Renewable Energy Sector in Emerging Asia: Development and Policies (TIID Working Paper No.1/2017)

Renewable Energy Sector in Emerging Asia: Development and Policies (TIID Working Paper No.1/2017)

Date: 
Thursday, January 5, 2017
Type: 
Abstract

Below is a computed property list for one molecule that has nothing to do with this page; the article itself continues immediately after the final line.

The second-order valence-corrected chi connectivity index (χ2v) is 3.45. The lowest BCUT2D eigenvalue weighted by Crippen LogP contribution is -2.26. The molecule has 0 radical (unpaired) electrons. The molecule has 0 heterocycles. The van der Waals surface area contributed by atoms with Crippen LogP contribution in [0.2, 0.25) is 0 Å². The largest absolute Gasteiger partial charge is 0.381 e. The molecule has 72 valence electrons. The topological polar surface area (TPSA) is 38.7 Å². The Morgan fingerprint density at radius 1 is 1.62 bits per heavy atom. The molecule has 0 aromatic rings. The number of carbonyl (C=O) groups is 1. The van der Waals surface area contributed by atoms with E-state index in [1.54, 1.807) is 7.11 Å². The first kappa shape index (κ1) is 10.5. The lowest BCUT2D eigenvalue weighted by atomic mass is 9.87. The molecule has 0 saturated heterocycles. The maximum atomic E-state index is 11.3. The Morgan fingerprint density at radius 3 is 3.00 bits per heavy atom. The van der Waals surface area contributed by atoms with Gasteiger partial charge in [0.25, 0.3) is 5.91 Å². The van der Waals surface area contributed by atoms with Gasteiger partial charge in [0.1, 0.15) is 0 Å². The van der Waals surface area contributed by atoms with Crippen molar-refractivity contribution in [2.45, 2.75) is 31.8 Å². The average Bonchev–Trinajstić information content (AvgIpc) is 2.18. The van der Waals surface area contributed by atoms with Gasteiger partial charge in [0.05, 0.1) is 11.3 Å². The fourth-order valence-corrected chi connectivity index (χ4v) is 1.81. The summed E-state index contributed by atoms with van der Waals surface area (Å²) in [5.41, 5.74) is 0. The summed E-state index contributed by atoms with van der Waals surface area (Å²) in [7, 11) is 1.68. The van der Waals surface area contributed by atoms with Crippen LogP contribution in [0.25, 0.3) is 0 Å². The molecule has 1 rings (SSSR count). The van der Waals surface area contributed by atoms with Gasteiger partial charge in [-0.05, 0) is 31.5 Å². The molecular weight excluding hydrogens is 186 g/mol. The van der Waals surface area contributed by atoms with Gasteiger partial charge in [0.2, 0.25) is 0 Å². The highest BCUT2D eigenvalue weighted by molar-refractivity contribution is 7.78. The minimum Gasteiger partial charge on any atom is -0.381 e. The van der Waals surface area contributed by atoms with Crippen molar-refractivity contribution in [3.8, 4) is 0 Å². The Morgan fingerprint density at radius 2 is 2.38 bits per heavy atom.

In the past few decades rapid economic growth in emerging Asia has led to a critical increase of greenhouse gas (GHG) emissions, especially in China, which has now become one of the biggest GHG emitting countries in the world. To decouple economic growth from negative environmental impact, renewable energy sources and associated new technologies have emerged. Transition to renewable energy sources, however, requires a massive investment from various financial sources. In this sense, this paper particularly focuses on greenfield foreign direct investment (FDI) as one of the most efficient and practical ways to enhance environmental sustainability through the development of the renewable energy sector beyond its obvious contribution to finance capital for sustainable development. FDI does not only enable the transfer of capital but also facilitates the transfer of technology and expertise to boost the use of renewable energy from multinational corporations (MNCs) to host countries of FDI and local companies. FDI also contributes to the host country’s economy through the creation of direct, indirect and inclusive jobs in the low-carbon and resource-efficient sectors, also known as “green jobs”. In the world, as well as in emerging Asia such as ASEAN member States, China and India, the creation of new jobs related to conventional energy sources, such as oil, natural gas and coal, has massively decreased since 2010 while green jobs have gradually increased over the same period, especially in the biomass, solar and wind sectors. Targeted policy interventions would promote and facilitate trade and investment in the renewable energy sector and the deployment of renewable energy and therefore foster job creation. The effectiveness of such policies is sensitive to good public governance, strong trade and investment facilitation and well-designed economic incentives. For example, the feed-in-tariff (FIT) scheme has been one of the most widely adopted subsidy-like policies to spur the uptake of indigenous renewable energy for the last two decades, and the relatively recent adoption of the scheme in five out of the 10 ASEAN member States, as well as in China and India, has contributed to the rapid development of solar and wind energy markets.

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